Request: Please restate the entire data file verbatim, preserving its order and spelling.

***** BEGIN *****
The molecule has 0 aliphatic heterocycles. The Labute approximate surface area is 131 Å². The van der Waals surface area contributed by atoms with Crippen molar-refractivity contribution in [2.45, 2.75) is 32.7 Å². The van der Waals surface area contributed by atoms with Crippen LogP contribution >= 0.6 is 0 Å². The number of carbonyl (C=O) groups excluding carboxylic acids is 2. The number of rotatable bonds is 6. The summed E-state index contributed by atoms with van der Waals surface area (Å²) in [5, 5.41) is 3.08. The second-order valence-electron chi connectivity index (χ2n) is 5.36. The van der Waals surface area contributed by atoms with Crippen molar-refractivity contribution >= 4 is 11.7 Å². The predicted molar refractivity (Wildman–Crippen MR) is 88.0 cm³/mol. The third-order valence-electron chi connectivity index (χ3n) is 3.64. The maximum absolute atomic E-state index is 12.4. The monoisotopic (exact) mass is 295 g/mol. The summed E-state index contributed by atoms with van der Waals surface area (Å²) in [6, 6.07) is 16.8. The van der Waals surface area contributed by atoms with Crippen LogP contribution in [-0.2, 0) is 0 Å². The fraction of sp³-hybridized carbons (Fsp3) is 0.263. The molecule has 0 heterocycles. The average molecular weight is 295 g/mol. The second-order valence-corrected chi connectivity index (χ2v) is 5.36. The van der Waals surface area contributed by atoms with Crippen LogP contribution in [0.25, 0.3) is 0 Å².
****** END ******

The molecule has 0 aliphatic heterocycles. The Labute approximate surface area is 131 Å². The van der Waals surface area contributed by atoms with Crippen molar-refractivity contribution in [2.45, 2.75) is 32.7 Å². The van der Waals surface area contributed by atoms with Crippen LogP contribution >= 0.6 is 0 Å². The number of carbonyl (C=O) groups excluding carboxylic acids is 2. The number of rotatable bonds is 6. The summed E-state index contributed by atoms with van der Waals surface area (Å²) in [5, 5.41) is 3.08. The second-order valence-electron chi connectivity index (χ2n) is 5.36. The van der Waals surface area contributed by atoms with Crippen molar-refractivity contribution >= 4 is 11.7 Å². The predicted molar refractivity (Wildman–Crippen MR) is 88.0 cm³/mol. The third-order valence-electron chi connectivity index (χ3n) is 3.64. The maximum absolute atomic E-state index is 12.4. The monoisotopic (exact) mass is 295 g/mol. The summed E-state index contributed by atoms with van der Waals surface area (Å²) in [6, 6.07) is 16.8. The van der Waals surface area contributed by atoms with Crippen LogP contribution in [-0.2, 0) is 0 Å². The fraction of sp³-hybridized carbons (Fsp3) is 0.263. The molecule has 0 heterocycles. The average molecular weight is 295 g/mol. The second-order valence-corrected chi connectivity index (χ2v) is 5.36. The van der Waals surface area contributed by atoms with Crippen LogP contribution in [0.25, 0.3) is 0 Å².